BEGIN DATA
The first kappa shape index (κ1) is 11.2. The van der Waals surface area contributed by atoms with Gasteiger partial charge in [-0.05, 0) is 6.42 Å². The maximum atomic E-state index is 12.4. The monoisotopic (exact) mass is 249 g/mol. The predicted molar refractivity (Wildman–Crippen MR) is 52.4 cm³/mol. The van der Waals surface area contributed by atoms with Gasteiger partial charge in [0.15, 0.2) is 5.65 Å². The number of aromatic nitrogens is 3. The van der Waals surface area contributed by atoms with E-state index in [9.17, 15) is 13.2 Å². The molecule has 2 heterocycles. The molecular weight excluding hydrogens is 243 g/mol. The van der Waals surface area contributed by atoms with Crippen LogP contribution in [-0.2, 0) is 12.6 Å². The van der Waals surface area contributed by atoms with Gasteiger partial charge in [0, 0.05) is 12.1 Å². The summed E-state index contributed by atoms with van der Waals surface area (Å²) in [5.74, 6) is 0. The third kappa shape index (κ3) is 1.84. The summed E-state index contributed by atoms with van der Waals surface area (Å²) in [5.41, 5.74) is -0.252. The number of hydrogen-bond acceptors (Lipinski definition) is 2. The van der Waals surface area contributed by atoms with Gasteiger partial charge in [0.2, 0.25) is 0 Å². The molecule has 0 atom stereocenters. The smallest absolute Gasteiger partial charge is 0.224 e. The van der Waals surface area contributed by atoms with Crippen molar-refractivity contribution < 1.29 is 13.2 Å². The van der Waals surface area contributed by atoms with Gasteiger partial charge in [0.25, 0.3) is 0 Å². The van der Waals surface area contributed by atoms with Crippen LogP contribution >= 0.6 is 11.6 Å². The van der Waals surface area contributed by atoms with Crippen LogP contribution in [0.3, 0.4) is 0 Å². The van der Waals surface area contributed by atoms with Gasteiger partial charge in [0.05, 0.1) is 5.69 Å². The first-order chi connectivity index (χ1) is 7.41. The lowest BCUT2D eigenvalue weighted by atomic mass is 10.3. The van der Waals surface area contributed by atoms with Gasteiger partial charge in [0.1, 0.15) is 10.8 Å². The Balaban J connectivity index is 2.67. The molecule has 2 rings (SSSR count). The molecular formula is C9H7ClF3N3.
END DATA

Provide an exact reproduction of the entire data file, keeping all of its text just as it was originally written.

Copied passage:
The first kappa shape index (κ1) is 11.2. The van der Waals surface area contributed by atoms with Gasteiger partial charge in [-0.05, 0) is 6.42 Å². The maximum atomic E-state index is 12.4. The monoisotopic (exact) mass is 249 g/mol. The predicted molar refractivity (Wildman–Crippen MR) is 52.4 cm³/mol. The van der Waals surface area contributed by atoms with Gasteiger partial charge in [0.15, 0.2) is 5.65 Å². The number of aromatic nitrogens is 3. The van der Waals surface area contributed by atoms with E-state index in [9.17, 15) is 13.2 Å². The molecule has 2 heterocycles. The molecular weight excluding hydrogens is 243 g/mol. The van der Waals surface area contributed by atoms with Crippen LogP contribution in [-0.2, 0) is 12.6 Å². The van der Waals surface area contributed by atoms with Gasteiger partial charge in [0, 0.05) is 12.1 Å². The summed E-state index contributed by atoms with van der Waals surface area (Å²) in [5.74, 6) is 0. The third kappa shape index (κ3) is 1.84. The summed E-state index contributed by atoms with van der Waals surface area (Å²) in [5.41, 5.74) is -0.252. The number of hydrogen-bond acceptors (Lipinski definition) is 2. The van der Waals surface area contributed by atoms with Gasteiger partial charge in [0.2, 0.25) is 0 Å². The molecule has 0 atom stereocenters. The smallest absolute Gasteiger partial charge is 0.224 e. The van der Waals surface area contributed by atoms with Crippen molar-refractivity contribution < 1.29 is 13.2 Å². The van der Waals surface area contributed by atoms with Gasteiger partial charge in [0.25, 0.3) is 0 Å². The van der Waals surface area contributed by atoms with Crippen LogP contribution >= 0.6 is 11.6 Å². The van der Waals surface area contributed by atoms with Crippen LogP contribution in [0.3, 0.4) is 0 Å². The van der Waals surface area contributed by atoms with Gasteiger partial charge in [0.05, 0.1) is 5.69 Å². The first-order chi connectivity index (χ1) is 7.41. The lowest BCUT2D eigenvalue weighted by atomic mass is 10.3. The van der Waals surface area contributed by atoms with Gasteiger partial charge in [0.1, 0.15) is 10.8 Å². The Balaban J connectivity index is 2.67. The molecule has 2 rings (SSSR count). The molecular formula is C9H7ClF3N3.